Emerging five years after Jackson's overdose death in 2009, Xscape comprised unreleased tracks from the King of Pop's vault, each given a boost by contemporary producers. For instance, the catchy lead single Love Never Felt So Good — co-written by Canadian Paul Anka — became a duet featuring Jackson and Justin Timberlake. The song rocketed to No. 1 in 17 countries within 24 hours and the album as a whole received generally favourable reviews, ultimately selling more than 1.7 million copies worldwide.
Life After Deathby The Notorious B.I.G., 1997
B.I.G. (the rapper born Christopher Wallace) had already laid down tracks for Life After Death — a swaggering follow-up to his critically acclaimed and ominously named 1994 studio debut Ready to Die — when he was killed in a Los Angeles drive-by shooting in 1997. The double album emerged two weeks later and rocketed to the top of the charts. It achieved diamond status (more than five million copies sold) from the Recording Industry Association of America, earned several Grammy Award nominations and is now considered a seminal album of the rap genre.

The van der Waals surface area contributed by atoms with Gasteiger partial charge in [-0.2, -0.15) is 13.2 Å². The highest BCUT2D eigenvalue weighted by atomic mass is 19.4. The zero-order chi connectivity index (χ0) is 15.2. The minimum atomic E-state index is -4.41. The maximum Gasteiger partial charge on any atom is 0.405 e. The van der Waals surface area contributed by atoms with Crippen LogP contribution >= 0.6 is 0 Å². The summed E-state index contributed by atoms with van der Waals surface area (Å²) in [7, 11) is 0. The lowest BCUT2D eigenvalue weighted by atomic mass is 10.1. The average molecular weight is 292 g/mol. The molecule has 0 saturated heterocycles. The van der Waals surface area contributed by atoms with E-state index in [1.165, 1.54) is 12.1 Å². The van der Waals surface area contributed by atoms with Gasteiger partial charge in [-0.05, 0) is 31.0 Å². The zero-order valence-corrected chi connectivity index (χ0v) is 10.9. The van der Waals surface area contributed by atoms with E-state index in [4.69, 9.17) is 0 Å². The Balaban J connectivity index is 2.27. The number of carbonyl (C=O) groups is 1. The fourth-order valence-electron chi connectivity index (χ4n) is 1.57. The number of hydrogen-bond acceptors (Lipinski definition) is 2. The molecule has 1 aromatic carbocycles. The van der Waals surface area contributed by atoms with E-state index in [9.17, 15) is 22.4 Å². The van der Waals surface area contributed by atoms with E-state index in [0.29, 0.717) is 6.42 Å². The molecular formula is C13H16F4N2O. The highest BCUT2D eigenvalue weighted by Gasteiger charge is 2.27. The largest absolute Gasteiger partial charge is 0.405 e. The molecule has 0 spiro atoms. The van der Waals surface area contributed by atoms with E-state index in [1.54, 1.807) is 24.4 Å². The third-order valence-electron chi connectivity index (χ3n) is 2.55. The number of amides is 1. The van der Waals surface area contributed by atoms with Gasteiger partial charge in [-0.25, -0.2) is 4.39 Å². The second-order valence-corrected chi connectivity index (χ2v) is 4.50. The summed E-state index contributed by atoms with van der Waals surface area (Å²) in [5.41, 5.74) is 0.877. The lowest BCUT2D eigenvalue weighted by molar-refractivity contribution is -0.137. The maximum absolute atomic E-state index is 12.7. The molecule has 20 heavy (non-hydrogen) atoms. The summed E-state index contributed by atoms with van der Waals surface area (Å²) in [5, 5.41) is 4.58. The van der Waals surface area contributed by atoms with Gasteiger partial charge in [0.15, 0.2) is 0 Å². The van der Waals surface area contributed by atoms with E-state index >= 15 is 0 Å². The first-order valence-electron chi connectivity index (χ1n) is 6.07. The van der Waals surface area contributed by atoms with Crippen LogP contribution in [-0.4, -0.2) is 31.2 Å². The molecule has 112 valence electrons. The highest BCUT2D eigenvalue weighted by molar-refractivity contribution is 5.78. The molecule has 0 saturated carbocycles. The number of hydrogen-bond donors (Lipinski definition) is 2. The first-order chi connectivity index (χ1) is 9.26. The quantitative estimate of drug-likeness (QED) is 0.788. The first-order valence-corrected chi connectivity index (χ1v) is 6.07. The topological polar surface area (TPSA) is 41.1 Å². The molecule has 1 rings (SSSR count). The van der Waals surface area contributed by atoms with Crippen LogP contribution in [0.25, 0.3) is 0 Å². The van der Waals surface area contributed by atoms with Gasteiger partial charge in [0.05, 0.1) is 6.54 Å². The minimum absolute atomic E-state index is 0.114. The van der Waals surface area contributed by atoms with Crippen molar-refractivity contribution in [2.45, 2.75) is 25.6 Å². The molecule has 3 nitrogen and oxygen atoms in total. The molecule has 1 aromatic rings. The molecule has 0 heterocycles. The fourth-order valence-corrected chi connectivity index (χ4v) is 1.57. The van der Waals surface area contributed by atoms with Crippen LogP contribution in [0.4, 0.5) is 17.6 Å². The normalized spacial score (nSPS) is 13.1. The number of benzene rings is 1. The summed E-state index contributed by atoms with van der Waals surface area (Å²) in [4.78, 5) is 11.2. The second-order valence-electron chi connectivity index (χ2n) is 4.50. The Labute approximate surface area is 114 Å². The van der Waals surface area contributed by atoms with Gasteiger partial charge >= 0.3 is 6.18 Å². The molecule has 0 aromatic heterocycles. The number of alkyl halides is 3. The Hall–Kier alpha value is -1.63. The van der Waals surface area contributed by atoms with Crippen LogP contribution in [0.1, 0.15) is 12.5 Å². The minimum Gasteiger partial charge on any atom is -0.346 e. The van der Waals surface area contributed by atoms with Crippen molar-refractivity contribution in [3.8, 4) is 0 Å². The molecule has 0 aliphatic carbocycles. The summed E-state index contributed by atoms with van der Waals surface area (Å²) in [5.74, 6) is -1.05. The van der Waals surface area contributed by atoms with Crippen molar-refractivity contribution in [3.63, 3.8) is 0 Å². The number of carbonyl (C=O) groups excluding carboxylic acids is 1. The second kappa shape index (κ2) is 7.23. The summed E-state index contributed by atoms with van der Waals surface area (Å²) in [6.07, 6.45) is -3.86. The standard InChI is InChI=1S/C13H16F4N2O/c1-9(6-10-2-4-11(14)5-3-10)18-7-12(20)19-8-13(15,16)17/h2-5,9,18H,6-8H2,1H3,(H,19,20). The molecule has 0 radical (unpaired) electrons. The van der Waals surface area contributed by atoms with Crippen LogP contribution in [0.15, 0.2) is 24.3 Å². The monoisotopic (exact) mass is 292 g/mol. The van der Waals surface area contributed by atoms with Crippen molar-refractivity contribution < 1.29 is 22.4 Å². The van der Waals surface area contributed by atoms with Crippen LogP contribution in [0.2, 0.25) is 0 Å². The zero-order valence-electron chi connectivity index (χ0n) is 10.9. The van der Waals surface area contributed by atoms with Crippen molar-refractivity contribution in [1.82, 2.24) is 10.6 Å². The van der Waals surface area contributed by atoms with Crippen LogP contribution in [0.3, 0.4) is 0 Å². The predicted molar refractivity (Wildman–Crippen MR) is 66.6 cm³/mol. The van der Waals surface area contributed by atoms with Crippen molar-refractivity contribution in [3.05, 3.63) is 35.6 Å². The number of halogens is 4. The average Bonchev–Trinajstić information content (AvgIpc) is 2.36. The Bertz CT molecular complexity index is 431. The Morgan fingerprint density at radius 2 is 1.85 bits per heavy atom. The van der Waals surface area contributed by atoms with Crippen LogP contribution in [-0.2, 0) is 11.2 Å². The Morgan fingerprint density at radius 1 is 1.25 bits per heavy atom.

American V: A Hundred Highways by Johnny Cash, 2006
Cash's American series with producer Rick Rubin continued after the beloved artist's 2003 death, first with American V: A Hundred Highways and eventually with American VI: Ain't No Grave in 2010. A Hundred Highways featured covers (such as Gordon Lightfoot's If You Could Read My Mind and Ian and Sylvia's Four Strong Winds) as well as Cash originals, including Like the 309, the final song Cash wrote just weeks before his death. A Hundred Highways became the Man in Black's first No. 1 album in 37 years and was certified gold (500,000 units sold).
The Don Killuminati: The 7 Day Theoryby Tupac Shakur (as Makaveli), 1996